Ira Roland Nissen was born May 14, 1921, in rural Sanish. On Aug. 11, 2014, his family was at his side and as the sun was rising, God reached out and took Ira’s hands. At the close of hearing Psalm 23, read by his granddaughter, Ira took his last breath and was escorted home by angels.
He was a North Dakota farm boy, eldest of seven children born to William and Ruth Ellen Nissen. He graduated from Van Hook High School. As a young man during the Depression he worked for the CCCs. He served in the Army during World War II. His tour of duty took him through North Africa, Italy, France, Germany and Belgium.
His wife of 52 years, Pearl, preceded him in death as did a son, Richard.
He is survived by two sons, one daughter, 15 grandchildren; seven great-grandchildren; two sisters, Betty Johnson, Kenmare, and Nina Uran, New Town; and a sister-in-law, Marilyn Nissen, of Moorhead, Minn.
Professor Nissen graduated from Minot State in 1949. He received his master’s degree in business administration at University of Colorado in Denver. He taught at Oregon State University, Idaho State, Montana State, and at University of Las Vegas in Nevada among others. He was a pioneer in computer education and his programs for TRS-80 are in the Internet Archives.
His influence on the lives of those he touched went on in his missionary work. He was a counselor for the Billy Graham Crusade I in Las Vegas and a member of the Gideons International, traveling to Russia and Africa to serve. He also worked with San Francisco SOS. He wrote three books documenting these experiences and his adventures walking while carrying the cross. He walked across the state of North Dakota, down the Pacific Coast Highway, and in South Korea. He walked with his cross in many places and touched the lives of so many. He considered his friends as his family, and his students were his children.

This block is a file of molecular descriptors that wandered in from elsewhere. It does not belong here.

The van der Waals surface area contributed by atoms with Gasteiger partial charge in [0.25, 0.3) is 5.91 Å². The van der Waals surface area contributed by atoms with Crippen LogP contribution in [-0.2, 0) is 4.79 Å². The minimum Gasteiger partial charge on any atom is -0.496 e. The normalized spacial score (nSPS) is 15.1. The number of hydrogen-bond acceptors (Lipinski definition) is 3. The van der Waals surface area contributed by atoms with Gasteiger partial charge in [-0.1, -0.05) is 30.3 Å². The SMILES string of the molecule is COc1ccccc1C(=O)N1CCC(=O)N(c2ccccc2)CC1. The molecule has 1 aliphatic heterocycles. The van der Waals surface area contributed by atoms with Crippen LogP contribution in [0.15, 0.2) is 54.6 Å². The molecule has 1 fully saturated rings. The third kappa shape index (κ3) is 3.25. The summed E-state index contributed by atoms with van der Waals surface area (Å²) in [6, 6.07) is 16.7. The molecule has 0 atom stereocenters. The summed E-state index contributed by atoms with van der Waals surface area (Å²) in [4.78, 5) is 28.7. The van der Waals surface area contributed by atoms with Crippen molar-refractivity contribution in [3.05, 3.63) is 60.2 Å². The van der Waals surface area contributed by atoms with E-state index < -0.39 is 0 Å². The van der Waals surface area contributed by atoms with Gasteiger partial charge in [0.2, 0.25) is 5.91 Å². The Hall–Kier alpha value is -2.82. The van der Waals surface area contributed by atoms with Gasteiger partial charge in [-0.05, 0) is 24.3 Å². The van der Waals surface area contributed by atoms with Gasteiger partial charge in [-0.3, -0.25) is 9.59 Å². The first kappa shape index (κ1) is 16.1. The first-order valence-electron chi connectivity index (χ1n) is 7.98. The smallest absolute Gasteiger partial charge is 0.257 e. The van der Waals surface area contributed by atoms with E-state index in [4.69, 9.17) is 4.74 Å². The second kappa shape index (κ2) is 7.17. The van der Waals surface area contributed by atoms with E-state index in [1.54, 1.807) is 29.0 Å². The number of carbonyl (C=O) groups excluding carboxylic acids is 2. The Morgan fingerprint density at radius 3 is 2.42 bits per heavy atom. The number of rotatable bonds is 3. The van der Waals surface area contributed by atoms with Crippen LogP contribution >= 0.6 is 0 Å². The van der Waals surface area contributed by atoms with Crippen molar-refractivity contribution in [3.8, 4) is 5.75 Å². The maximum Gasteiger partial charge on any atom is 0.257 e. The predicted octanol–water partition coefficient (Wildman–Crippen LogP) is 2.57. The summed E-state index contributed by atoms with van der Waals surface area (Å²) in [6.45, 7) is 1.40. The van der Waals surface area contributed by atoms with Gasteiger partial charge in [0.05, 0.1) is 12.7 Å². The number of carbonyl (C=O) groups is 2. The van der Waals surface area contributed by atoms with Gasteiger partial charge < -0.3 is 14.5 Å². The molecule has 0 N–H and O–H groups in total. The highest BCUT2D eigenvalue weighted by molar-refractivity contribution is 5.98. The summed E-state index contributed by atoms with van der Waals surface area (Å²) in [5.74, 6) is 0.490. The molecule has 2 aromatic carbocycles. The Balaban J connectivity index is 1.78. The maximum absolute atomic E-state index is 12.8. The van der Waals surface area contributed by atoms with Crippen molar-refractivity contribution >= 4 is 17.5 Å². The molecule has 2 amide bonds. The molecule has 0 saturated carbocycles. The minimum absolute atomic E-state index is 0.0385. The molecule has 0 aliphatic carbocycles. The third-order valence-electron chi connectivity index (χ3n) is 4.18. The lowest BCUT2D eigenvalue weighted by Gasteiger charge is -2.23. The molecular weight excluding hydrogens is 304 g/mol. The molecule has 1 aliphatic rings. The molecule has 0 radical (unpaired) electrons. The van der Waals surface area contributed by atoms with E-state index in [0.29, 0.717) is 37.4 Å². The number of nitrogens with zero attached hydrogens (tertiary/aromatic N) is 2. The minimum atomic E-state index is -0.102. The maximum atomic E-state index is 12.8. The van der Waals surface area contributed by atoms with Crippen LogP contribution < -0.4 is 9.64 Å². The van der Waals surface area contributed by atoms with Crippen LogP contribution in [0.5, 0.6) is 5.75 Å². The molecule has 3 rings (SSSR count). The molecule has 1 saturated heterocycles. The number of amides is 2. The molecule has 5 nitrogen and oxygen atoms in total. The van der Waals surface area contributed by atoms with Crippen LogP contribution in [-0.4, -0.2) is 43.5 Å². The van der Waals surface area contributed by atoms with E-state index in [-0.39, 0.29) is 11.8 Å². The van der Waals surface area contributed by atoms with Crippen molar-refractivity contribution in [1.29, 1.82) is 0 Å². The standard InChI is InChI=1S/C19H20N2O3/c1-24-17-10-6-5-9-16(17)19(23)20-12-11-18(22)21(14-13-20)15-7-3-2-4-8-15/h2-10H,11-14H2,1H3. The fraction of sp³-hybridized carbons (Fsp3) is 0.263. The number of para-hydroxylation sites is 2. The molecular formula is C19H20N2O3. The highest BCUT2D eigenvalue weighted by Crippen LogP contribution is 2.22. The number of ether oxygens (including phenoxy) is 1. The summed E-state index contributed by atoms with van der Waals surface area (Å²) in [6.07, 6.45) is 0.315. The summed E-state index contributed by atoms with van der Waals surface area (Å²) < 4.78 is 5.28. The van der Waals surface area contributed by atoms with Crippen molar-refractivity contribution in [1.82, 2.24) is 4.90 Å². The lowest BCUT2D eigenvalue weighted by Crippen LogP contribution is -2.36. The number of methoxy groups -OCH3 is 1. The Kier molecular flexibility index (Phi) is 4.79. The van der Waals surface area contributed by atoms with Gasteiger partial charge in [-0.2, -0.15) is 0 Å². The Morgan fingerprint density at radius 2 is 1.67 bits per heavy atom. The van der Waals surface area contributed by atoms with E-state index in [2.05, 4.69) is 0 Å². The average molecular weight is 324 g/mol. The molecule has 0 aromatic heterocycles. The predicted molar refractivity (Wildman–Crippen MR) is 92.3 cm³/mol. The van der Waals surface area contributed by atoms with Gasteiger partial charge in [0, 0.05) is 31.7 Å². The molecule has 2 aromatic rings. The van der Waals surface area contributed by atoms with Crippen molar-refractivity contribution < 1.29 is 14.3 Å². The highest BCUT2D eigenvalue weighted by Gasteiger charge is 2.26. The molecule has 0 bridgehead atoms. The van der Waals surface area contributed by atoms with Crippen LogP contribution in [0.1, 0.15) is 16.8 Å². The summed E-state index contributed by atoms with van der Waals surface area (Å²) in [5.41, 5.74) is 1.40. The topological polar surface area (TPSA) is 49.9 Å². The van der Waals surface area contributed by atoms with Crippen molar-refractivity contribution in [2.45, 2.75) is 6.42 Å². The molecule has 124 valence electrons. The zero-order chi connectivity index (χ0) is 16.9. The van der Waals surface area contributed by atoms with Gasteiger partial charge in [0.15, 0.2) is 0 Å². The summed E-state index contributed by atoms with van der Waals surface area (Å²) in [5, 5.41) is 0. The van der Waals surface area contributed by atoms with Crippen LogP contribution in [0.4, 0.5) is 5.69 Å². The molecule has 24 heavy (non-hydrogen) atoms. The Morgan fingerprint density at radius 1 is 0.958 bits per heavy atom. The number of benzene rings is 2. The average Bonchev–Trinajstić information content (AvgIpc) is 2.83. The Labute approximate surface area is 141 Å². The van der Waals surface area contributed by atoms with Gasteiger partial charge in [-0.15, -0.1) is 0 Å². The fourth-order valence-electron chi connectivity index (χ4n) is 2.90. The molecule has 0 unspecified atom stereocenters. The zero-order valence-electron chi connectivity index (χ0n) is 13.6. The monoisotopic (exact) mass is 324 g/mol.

Last year as he sat at his computer he wrote, “God has set a time when He plans to call me home.” He did not want prayers that would hold him back from glory. Ira was 93 years old.
When he left this earth you could hear his voice singing, “This is the day that the Lord has made. Let us rejoice”
A graveside service was held on Wednesday, Aug. 20 at Willamette National Cemetery in Portland, Ore.